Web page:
# Determining net force and acceleration

Homework Statement:
The diagram (attached) shows a parachutist of mass 82 kg falling towards
the Earth. In each case, determine the net force and the acceleration
of the parachutist
Relevant Equations:
F=Ma
Hi All,

Please see attached photo of the question.

It is asking for net force and acceleration. Taking the forces acting upwards and downwards on the
parachutist as vectors: for A the net force would be 800-300=500; B would be 0 and C; would that be 800-1500=-700? And if so would that imply that this is a negative acceleration of -8.5ms^-2 or is this a deceleration?

Thanks

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• Net Force and Acceleration.jpg
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• Delta2

berkeman
Mentor
Homework Statement:: The diagram (attached) shows a parachutist of mass 82 kg falling towards
the Earth. In each case, determine the net force and the acceleration
of the parachutist
Relevant Equations:: F=Ma

Hi All,

Please see attached photo of the question.

It is asking for net force and acceleration. Taking the forces acting upwards and downwards on the
parachutist as vectors: for A the net force would be 800-300=500; B would be 0 and C; would that be 800-1500=-700? And if so would that imply that this is a negative acceleration of -8.5ms^-2 or is this a deceleration?

Thanks
Welcome to PhysicsForums You are on the right track (although I would include units with each of your equations and answers).

Think about what's going on in each of those 3 stages:
1. Initially the force of gravity is greater than air resistance, so the parachutist is speeding up in the fall
2. At terminal velocity, the forces of gravity and air resistance are equal
3. Right after pulling the ripcord, the force up is greater than the force of gravity down, so the parachutist decelerates
4. (Eventually the parachutist+parachute reach a new, slower terminal velocity)
Makes sense?

• Shaye
haruspex
Homework Helper
Gold Member
2020 Award
Taking the forces acting upwards and downwards on the
parachutist as vectors
I think you mean "taking down as positive for forces and accelerations ".
would that imply that this is a negative acceleration of -8.5ms^-2 or is this a deceleration?
Since you have taken down as positive, this is an upward acceleration.
The term 'deceleration' is not much used in physics. In every day usage it means the speed is decreasing, i.e. the velocity and acceleration have opposite signs. So, yes, it is also a deceleration.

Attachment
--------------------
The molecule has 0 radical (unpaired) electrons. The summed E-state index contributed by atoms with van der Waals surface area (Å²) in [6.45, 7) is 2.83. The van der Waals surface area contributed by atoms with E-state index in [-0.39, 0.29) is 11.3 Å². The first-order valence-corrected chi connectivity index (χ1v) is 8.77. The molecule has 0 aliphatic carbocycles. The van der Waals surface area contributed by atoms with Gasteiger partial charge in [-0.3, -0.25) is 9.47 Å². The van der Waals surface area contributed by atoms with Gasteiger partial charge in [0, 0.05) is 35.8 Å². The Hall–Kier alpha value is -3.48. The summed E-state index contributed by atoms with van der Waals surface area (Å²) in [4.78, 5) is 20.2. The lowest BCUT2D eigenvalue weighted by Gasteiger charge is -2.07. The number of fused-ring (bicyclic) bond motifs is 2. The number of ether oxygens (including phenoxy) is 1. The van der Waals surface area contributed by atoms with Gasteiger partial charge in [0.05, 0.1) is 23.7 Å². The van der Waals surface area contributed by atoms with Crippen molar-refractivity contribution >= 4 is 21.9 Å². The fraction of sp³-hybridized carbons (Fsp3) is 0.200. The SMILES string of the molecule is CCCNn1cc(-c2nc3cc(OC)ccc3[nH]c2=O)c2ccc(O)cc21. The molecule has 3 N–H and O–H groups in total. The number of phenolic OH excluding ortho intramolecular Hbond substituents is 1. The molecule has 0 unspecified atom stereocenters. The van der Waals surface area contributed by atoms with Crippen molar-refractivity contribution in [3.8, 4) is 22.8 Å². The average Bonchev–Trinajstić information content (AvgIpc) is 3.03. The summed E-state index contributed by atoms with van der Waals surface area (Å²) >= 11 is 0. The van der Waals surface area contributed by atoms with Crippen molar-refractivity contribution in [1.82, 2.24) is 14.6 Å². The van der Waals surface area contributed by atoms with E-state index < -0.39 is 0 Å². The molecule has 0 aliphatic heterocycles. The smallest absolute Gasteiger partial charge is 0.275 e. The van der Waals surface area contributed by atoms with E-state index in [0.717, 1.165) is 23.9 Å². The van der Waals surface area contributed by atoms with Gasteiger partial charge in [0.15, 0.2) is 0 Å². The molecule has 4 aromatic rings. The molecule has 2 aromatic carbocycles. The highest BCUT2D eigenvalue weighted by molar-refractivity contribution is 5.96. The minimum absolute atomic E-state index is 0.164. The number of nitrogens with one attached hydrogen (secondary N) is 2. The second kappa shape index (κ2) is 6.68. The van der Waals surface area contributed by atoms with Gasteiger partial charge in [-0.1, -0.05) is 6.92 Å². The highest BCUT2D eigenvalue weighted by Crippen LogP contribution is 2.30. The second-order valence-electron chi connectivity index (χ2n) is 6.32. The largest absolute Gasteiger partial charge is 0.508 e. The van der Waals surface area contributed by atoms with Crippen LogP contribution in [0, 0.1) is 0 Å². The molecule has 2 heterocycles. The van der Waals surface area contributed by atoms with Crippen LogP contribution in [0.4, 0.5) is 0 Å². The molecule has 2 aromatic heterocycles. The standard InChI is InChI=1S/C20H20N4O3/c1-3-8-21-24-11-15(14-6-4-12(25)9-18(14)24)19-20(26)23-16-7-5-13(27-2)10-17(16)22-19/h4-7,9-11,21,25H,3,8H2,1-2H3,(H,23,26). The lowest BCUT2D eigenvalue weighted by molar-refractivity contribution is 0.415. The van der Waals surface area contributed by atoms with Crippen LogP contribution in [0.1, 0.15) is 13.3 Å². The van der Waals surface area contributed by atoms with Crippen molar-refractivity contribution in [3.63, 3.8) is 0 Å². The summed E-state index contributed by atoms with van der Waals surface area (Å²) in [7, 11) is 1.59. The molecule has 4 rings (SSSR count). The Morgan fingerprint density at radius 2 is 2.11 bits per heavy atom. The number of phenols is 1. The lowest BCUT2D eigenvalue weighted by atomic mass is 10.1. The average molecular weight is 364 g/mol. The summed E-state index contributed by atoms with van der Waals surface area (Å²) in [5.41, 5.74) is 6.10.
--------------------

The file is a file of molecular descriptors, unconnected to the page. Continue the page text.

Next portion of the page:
• Shaye
Welcome to PhysicsForums You are on the right track (although I would include units with each of your equations and answers).

Think about what's going on in each of those 3 stages:
1. Initially the force of gravity is greater than air resistance, so the parachutist is speeding up in the fall
2. At terminal velocity, the forces of gravity and air resistance are equal
3. Right after pulling the ripcord, the force up is greater than the force of gravity down, so the parachutist decelerates
4. (Eventually the parachutist+parachute reach a new, slower terminal velocity)
Makes sense?

Thanks! My point of confusion has always been around the difference between deceleration and negative acceleration. Deceleration as you said is slowing down and negative acceleration just depends on what we take as positive or negative direction I guess

I think you mean "taking down as positive for forces and accelerations ".

Since you have taken down as positive, this is an upward acceleration.
The term 'deceleration' is not much used in physics. In every day usage it means the speed is decreasing, i.e. the velocity and acceleration have opposite signs. So, yes, it is also a deceleration.
Cool! Thanks for this. Always needed to clarify in my head deceleration and negative acceleration

Lnewqban
Gold Member
... My point of confusion has always been around the difference between deceleration and negative acceleration.
The direction of the net force respect to the existing direction of movement is the key.
Negative or positive is just a convention of signs that you are free to establish.
http://hyperphysics.phy-astr.gsu.edu/hbase/Mechanics/motgraph.html#c2 Last edited by a moderator:
• Shaye and berkeman
The direction of the net force respect to the existing direction of movement is the key.
Negative or positive is just a convention of signs that you are free to establish. •